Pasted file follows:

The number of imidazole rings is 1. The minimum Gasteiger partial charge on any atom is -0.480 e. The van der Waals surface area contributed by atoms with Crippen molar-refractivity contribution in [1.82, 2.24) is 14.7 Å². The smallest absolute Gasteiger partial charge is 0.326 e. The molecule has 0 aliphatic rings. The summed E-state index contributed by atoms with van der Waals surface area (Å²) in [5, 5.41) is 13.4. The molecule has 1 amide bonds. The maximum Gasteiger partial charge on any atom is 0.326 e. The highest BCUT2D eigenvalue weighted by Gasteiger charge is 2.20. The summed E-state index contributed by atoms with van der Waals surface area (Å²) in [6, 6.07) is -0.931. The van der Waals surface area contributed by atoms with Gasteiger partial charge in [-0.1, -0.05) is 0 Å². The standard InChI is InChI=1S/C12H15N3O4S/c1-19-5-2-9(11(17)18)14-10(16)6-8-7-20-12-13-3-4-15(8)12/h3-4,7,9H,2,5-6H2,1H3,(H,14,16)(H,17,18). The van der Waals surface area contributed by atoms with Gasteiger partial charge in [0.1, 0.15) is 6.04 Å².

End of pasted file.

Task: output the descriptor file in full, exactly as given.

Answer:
The number of imidazole rings is 1. The minimum Gasteiger partial charge on any atom is -0.480 e. The van der Waals surface area contributed by atoms with Crippen molar-refractivity contribution in [1.82, 2.24) is 14.7 Å². The smallest absolute Gasteiger partial charge is 0.326 e. The molecule has 0 aliphatic rings. The summed E-state index contributed by atoms with van der Waals surface area (Å²) in [5, 5.41) is 13.4. The molecule has 1 amide bonds. The maximum Gasteiger partial charge on any atom is 0.326 e. The highest BCUT2D eigenvalue weighted by Gasteiger charge is 2.20. The summed E-state index contributed by atoms with van der Waals surface area (Å²) in [6, 6.07) is -0.931. The van der Waals surface area contributed by atoms with Gasteiger partial charge in [-0.1, -0.05) is 0 Å². The standard InChI is InChI=1S/C12H15N3O4S/c1-19-5-2-9(11(17)18)14-10(16)6-8-7-20-12-13-3-4-15(8)12/h3-4,7,9H,2,5-6H2,1H3,(H,14,16)(H,17,18). The van der Waals surface area contributed by atoms with Gasteiger partial charge in [0.1, 0.15) is 6.04 Å².